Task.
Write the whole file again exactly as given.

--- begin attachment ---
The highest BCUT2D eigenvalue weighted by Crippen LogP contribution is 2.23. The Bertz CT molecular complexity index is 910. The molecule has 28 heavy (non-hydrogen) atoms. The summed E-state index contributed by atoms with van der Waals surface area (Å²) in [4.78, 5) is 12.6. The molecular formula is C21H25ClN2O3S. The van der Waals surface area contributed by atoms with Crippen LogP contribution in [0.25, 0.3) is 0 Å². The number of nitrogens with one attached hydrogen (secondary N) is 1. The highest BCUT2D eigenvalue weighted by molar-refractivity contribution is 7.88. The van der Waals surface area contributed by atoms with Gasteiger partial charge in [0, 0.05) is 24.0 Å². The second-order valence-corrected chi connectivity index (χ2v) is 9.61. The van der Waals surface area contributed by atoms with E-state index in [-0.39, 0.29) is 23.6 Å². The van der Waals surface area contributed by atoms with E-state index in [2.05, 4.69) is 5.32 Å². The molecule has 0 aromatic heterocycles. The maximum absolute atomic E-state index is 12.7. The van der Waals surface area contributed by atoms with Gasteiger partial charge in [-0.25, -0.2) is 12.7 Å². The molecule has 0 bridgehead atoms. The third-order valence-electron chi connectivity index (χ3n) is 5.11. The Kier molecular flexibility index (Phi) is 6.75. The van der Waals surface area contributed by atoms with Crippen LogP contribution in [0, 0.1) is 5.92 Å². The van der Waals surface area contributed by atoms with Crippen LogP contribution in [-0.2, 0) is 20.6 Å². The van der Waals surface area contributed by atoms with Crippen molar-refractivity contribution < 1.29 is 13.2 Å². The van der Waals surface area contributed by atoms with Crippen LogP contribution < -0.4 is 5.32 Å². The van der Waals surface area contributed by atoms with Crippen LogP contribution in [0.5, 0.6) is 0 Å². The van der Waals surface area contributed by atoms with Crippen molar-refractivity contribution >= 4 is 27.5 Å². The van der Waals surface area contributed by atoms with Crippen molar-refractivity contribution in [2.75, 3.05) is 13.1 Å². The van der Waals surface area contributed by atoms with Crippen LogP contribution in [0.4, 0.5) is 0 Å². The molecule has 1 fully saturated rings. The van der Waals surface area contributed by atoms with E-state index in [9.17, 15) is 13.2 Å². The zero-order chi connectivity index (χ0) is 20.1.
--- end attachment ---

The highest BCUT2D eigenvalue weighted by Crippen LogP contribution is 2.23. The Bertz CT molecular complexity index is 910. The molecule has 28 heavy (non-hydrogen) atoms. The summed E-state index contributed by atoms with van der Waals surface area (Å²) in [4.78, 5) is 12.6. The molecular formula is C21H25ClN2O3S. The van der Waals surface area contributed by atoms with Crippen LogP contribution in [0.25, 0.3) is 0 Å². The number of nitrogens with one attached hydrogen (secondary N) is 1. The highest BCUT2D eigenvalue weighted by molar-refractivity contribution is 7.88. The van der Waals surface area contributed by atoms with Gasteiger partial charge in [0, 0.05) is 24.0 Å². The second-order valence-corrected chi connectivity index (χ2v) is 9.61. The van der Waals surface area contributed by atoms with E-state index in [-0.39, 0.29) is 23.6 Å². The van der Waals surface area contributed by atoms with E-state index in [2.05, 4.69) is 5.32 Å². The molecule has 0 aromatic heterocycles. The maximum absolute atomic E-state index is 12.7. The van der Waals surface area contributed by atoms with Gasteiger partial charge in [-0.25, -0.2) is 12.7 Å². The molecule has 0 bridgehead atoms. The third-order valence-electron chi connectivity index (χ3n) is 5.11. The Kier molecular flexibility index (Phi) is 6.75. The van der Waals surface area contributed by atoms with Crippen LogP contribution in [0, 0.1) is 5.92 Å². The van der Waals surface area contributed by atoms with Crippen LogP contribution in [-0.2, 0) is 20.6 Å². The van der Waals surface area contributed by atoms with Crippen molar-refractivity contribution < 1.29 is 13.2 Å². The van der Waals surface area contributed by atoms with Crippen LogP contribution < -0.4 is 5.32 Å². The van der Waals surface area contributed by atoms with Crippen LogP contribution in [0.5, 0.6) is 0 Å². The van der Waals surface area contributed by atoms with Crippen molar-refractivity contribution >= 4 is 27.5 Å². The van der Waals surface area contributed by atoms with Crippen molar-refractivity contribution in [2.75, 3.05) is 13.1 Å². The van der Waals surface area contributed by atoms with Crippen LogP contribution in [0.4, 0.5) is 0 Å². The molecule has 1 fully saturated rings. The van der Waals surface area contributed by atoms with E-state index in [9.17, 15) is 13.2 Å². The zero-order chi connectivity index (χ0) is 20.1.